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Garden Upcycles & The Missing Link {June 2012 Blog Link Up}

We had a big let down in June...



Yeah, that's a really bad photo edit of a "dead chicken."  Seriously, I have to have a sense of humor about the whole thing, because otherwise, I'd probably cry:  all of our meat birds were killed.  About a week before we had planned to butcher.

It sucks.

Needless to say, the blog post I had promised about sharing the butchering is not happening.  Something managed to get into the coop and killed them all (we had around 30 chickens).  We're thinking it was probably a weasel.  Now we are stuck with a loss; all the money we spent on feed, the time my husband put into building new feeders and setting up a watering system--poof!--gone.

I guess that is the nature of farming, whether it be chickens killed by weasels, rain washing away your seeds, or frost killing off all your apple blossoms.  Mother nature doesn't play favorites.  But, as Babe Ruth said, "Every strike brings me closer to the next home run."  The only thing you can do is figure out how the chicken murderer got in, predator-proof the coop, and try again.

Just as dreary as the loss of our chickens, so has been the weather this year.  Rain, rain, rain!  This delayed the planting of our garden, but luckily, it is finally in.

This year, the theme in our garden seems to be "vertical."  Can you guess what these are?

The sides off an old crib have been upcycled to create some lovely trellises.



If you guessed squirrel ladders, you're wrong.

But if you guessed the sides of an old crib, you'd be right!  My mom-in-law was selling an old crib, and it sparked an idea in that huge, churning brain of my husband's.  Trellis!  And so it was.

Another idea for you:

A ladder and some buckets can be used to grow cucumbers vertically.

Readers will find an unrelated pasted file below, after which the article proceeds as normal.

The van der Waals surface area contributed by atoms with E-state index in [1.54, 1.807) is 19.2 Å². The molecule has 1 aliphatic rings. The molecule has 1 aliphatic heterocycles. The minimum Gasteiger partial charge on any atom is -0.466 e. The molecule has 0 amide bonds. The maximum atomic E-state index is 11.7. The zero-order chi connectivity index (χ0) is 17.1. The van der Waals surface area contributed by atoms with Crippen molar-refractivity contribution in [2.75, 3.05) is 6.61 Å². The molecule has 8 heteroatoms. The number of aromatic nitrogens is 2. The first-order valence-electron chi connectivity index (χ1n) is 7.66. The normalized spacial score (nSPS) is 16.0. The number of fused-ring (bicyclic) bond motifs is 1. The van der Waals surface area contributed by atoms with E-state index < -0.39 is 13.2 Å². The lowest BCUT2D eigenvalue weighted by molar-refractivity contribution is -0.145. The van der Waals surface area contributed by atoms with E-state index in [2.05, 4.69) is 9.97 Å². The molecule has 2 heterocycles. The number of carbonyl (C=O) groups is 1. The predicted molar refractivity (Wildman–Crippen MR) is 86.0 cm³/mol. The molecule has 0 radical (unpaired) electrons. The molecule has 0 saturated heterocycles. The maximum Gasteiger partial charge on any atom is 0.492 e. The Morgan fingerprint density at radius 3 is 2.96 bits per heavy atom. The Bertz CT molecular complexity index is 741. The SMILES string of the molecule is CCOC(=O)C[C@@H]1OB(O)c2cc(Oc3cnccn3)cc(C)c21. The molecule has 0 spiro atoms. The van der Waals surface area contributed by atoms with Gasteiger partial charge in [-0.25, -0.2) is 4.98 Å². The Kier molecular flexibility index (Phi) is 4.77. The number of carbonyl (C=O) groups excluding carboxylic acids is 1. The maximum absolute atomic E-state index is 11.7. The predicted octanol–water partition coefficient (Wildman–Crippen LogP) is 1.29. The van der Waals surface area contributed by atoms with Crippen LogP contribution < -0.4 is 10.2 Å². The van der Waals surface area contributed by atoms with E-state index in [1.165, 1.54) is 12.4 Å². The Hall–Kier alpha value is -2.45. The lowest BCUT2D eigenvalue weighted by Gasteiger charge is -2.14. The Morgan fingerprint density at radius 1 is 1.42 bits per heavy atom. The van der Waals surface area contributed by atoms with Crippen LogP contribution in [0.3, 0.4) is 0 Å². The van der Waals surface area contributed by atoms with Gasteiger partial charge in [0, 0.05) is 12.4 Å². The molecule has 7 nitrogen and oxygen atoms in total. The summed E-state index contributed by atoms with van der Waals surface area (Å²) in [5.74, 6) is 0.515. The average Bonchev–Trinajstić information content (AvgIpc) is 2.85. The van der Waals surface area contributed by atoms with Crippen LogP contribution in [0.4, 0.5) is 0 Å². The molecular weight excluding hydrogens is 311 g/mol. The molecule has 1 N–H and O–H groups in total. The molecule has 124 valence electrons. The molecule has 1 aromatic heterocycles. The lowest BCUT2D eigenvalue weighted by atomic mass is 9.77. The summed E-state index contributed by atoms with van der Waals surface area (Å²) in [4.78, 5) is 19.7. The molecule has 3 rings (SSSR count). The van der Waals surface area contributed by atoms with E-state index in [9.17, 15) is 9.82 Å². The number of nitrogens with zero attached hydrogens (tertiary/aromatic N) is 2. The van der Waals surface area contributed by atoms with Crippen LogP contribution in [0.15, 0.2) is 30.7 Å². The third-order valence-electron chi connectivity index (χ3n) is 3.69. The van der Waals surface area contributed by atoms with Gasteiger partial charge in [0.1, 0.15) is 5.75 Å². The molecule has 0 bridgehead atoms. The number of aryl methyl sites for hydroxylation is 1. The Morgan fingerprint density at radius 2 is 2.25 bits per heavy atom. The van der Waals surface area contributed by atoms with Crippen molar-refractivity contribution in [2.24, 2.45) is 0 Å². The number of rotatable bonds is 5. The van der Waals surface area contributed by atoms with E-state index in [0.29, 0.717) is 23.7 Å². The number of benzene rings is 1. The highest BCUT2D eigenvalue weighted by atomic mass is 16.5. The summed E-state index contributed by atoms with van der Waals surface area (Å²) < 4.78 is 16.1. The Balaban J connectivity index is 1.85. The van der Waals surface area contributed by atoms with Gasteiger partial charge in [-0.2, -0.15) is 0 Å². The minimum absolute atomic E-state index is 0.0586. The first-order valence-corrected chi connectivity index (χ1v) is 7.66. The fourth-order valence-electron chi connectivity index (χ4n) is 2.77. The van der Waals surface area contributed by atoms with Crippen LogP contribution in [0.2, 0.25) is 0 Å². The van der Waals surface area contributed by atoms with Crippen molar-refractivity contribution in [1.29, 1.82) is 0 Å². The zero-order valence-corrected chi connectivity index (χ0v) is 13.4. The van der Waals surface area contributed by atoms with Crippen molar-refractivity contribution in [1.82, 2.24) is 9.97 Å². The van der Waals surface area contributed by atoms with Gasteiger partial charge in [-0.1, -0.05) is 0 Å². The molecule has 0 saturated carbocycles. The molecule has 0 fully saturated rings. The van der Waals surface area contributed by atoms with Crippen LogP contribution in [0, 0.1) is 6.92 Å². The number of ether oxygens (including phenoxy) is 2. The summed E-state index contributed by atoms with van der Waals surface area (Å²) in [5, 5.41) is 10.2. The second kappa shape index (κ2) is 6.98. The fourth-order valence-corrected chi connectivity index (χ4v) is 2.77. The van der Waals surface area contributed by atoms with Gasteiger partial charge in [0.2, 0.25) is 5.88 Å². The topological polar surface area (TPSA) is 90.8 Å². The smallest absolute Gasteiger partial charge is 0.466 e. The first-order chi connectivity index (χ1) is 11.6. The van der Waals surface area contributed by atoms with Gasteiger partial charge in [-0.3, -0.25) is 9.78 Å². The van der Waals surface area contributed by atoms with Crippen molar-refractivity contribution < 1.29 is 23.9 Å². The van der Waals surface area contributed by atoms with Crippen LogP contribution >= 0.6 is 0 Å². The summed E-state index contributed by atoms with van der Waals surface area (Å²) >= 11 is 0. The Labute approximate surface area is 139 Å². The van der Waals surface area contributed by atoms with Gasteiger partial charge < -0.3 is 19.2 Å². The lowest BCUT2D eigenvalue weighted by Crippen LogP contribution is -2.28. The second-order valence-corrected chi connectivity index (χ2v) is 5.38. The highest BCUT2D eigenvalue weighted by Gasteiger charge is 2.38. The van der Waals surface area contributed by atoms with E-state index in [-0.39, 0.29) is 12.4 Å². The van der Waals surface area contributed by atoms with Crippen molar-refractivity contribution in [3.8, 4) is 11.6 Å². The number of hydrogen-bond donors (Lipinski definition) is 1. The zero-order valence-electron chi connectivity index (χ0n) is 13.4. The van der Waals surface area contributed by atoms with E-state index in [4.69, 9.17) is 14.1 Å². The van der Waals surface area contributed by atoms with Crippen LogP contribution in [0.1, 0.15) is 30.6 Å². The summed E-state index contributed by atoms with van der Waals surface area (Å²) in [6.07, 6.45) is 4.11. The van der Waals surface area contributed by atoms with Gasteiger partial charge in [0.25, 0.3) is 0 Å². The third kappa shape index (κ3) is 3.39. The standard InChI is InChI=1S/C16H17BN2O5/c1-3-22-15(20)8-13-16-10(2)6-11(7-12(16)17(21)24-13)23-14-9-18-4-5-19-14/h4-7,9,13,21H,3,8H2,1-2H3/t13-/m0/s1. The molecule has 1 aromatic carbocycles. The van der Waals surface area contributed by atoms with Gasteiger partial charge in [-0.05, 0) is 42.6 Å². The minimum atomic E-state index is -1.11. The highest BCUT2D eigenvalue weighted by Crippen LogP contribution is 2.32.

This one's pretty simple, just a ladder with buckets placed inside the rungs.  We have cucumbers planted in these buckets, and are hoping that the cucumbers will cascade down the ladder.  Don't forget to drill drainage holes in your buckets!

Speaking of ladders, try this one on for size:

Ladders can be used as trellises; here, birdhouse gourds have been planted beneath the ladder, and will be trained to climb upward.

I realize that this just looks like a ladder sitting in the middle of our garden, but it is much more.  Remember, we're thinking vertical here; we have to make good use of our space on our little city farm.  Birdhouse gourds have been planted at the base of this ladder, and they will be trained to grow up it.

But ladders aren't the only vertical grow spaces we have in our garden.  We also have a special spot for our carrots:


Carrots are grown in planters attached to a pallet.



 These large rectangular planters are attached to a pallet, and filled with loose dirt in hopes of growing long, straight carrots.

And finally, I will share with you a re-purposing idea I had:


An old chimney liner gets new life as a planter.

 This was a ceramic chimney liner I saved and turned into a planter.  Growing from my chimney planter are peas and scarlet runner beans, with some marigolds planted in the middle--they were a gift from my son.  I am hoping that they will flow out and down the sides of this old chimney, giving me some pretty red and white flowers that turn into edible treats as the season progresses.

Along with our garden projects, there are also many online projects I have come upon that are worth sharing:


A perfect summer drink:  lavender lemonade with raw honey from They Call Me Oystergirl.

A recipe for rose wine--who could refuse that?!

Learn how to make an alcohol-free hand sanitizer from Naturally Mindful.

Make your own homemade mayonnaise and save yourself from the healthy industrial oils used in commercial brands.

Do you raise chickens?  And have you been thinking about making your own feed?  I know I have!  Especially since GMOs have become so common in commercial animal feed.  Try this recipe for Homemade Chicken Feed from the Elliot Homestead.

Any pizza lovers out there?  Try this recipe for whole wheat pizza crust from Natural Family Today.

And finally, have you given any thought to making your kitchen a paper-free one?  I have, and Whistle Pig Hollow has some great tips if you are considering going over to cloth.


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